« UnFairPlay: Von Lohmann on DRM v. Competition |
| UnFairPlay - Prior Art »
May 25, 2004
From Japan, a Broadcast Flag Preview
The Japanese tend to get cool tech far before it reaches the U.S. This time, though, they're previewing un-cool regulation. The Japan Times Online reports on confusion caused by the Japanese version of the broadcast flag, "a special transmission signal that allows only a single copy of the program to be made."
Measures implemented by NHK and private TV broadcasting companies to control the copying of digital television programs have drawn a flood of complaints from TV users, with some saying they have been deprived of certain editing freedoms. ...
Because programs that have been copied once cannot be duplicated or edited digitally, editing the programs via a personal computer has become impossible.
Broadcasters and copyright holders claim they're concerned about copyright violation, but this "remedy" sweeps much too broadly. The elderly people confused by why their expensive equipment no longer works as expected weren't likely trying to infringe copyright. Neither would a child who wanted to edit a news clip in which she appeared to a size to send to her parents, or a parent recording a cartoon to save for his kids.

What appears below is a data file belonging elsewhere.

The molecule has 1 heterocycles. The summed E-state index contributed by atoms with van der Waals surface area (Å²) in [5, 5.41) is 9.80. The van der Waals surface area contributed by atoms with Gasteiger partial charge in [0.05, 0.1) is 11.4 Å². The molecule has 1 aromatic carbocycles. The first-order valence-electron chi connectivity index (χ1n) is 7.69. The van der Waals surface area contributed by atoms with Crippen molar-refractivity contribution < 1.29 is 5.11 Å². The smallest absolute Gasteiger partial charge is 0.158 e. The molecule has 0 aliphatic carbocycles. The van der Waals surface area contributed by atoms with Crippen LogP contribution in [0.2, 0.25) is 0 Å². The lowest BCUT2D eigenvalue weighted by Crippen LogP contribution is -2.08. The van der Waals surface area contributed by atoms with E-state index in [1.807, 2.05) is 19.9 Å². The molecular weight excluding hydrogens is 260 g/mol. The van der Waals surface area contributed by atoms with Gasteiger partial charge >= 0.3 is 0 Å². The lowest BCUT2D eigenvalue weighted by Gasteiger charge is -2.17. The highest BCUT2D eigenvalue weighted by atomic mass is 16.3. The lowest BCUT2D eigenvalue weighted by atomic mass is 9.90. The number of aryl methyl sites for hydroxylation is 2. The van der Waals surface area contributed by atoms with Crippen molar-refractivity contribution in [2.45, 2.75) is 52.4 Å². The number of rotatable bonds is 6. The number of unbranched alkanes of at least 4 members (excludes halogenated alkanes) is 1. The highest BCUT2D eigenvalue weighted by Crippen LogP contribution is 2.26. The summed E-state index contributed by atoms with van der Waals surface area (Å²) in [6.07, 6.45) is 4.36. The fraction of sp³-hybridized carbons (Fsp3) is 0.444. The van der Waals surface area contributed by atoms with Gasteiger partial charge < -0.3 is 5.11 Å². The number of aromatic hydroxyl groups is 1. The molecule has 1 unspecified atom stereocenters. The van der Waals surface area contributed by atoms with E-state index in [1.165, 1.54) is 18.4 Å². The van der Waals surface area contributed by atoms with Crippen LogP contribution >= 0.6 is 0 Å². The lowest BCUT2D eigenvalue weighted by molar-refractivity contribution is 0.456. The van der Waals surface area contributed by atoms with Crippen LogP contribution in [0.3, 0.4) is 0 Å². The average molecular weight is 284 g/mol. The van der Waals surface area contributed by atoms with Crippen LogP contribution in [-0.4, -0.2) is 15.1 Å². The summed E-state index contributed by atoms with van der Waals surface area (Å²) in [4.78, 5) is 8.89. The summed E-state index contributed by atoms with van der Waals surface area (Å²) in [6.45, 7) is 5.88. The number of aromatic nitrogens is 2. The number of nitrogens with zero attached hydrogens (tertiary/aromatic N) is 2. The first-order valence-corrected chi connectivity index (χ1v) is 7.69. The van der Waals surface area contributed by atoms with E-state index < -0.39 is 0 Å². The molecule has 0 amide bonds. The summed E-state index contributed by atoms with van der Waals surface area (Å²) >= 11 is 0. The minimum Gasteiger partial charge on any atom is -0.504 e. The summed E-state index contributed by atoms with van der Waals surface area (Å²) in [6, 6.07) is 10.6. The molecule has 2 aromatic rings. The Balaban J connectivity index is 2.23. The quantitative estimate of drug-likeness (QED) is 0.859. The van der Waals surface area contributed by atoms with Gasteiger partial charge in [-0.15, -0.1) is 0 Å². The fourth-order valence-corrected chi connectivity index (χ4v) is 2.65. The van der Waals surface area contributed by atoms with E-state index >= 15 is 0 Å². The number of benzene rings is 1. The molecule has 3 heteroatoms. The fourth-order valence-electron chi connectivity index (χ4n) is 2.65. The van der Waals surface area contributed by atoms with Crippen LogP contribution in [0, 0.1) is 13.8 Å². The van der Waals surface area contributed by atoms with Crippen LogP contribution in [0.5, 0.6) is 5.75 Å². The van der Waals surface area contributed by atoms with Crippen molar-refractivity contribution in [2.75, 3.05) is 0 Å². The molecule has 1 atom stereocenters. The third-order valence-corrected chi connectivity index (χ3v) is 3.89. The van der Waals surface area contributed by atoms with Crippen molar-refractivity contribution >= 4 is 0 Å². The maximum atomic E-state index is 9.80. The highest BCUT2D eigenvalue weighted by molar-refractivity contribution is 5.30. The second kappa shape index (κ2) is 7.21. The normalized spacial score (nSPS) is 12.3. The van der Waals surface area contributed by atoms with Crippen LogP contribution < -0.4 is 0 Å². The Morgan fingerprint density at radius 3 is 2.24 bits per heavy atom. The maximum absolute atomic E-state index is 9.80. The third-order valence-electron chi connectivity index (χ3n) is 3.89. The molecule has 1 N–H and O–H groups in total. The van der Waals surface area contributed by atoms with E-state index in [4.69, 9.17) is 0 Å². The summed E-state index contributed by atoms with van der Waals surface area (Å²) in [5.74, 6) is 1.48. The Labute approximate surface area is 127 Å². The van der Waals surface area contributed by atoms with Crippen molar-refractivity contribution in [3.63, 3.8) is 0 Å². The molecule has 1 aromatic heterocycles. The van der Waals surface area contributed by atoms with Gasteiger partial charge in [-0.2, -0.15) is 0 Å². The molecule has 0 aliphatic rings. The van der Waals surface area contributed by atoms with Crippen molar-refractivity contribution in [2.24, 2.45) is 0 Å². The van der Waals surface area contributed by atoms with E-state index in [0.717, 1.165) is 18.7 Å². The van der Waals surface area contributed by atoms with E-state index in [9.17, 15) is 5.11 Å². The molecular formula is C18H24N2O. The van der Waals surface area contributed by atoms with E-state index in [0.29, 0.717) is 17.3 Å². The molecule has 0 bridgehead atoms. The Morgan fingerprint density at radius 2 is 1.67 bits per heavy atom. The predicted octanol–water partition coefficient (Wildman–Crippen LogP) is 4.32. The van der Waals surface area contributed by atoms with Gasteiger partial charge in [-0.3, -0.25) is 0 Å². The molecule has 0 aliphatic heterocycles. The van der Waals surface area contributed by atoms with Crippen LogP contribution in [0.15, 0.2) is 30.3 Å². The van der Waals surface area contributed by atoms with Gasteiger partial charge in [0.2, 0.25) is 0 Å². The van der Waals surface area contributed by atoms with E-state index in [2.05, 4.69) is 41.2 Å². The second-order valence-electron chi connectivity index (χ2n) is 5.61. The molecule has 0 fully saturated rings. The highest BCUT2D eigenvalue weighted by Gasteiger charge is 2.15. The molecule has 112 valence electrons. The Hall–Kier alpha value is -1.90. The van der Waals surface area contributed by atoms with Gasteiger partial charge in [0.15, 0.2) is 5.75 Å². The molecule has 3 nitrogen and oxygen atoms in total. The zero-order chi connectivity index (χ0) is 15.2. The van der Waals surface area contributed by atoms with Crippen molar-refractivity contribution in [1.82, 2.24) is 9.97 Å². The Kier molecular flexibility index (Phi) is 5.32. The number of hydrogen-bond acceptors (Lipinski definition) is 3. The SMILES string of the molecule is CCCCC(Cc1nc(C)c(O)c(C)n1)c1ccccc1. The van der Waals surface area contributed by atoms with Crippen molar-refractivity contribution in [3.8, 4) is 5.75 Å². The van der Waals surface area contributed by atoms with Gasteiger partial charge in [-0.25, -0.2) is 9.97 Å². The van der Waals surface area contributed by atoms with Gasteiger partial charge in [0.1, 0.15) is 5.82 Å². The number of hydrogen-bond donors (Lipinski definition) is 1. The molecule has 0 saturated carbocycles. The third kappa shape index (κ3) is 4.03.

Japan's apparently voluntary system offers us a preview of what the U.S. is in for in July 2005, when the FCC's "broadcast flag" mandate takes effect here. Buy now to get your fully user-configurable technology, or prepare to be surprised by what you can no longer do.
+ TrackBacks (0) | Category: IP Abuse
- RELATED ENTRIES
- That Sound You Hear is the Anti-Neutrality Dam Breaking
- Having (Mostly) Failed with Authors, Amazon Makes a Pitch for the Readers
- And No Kill Switches, Either
- Uncle Amazon Knows What's Best for You (and Itself)
- Muddying the Natural (Patent) Waters
- Congress Restores Bulk Unlock Rights
- When is a Game a Clone?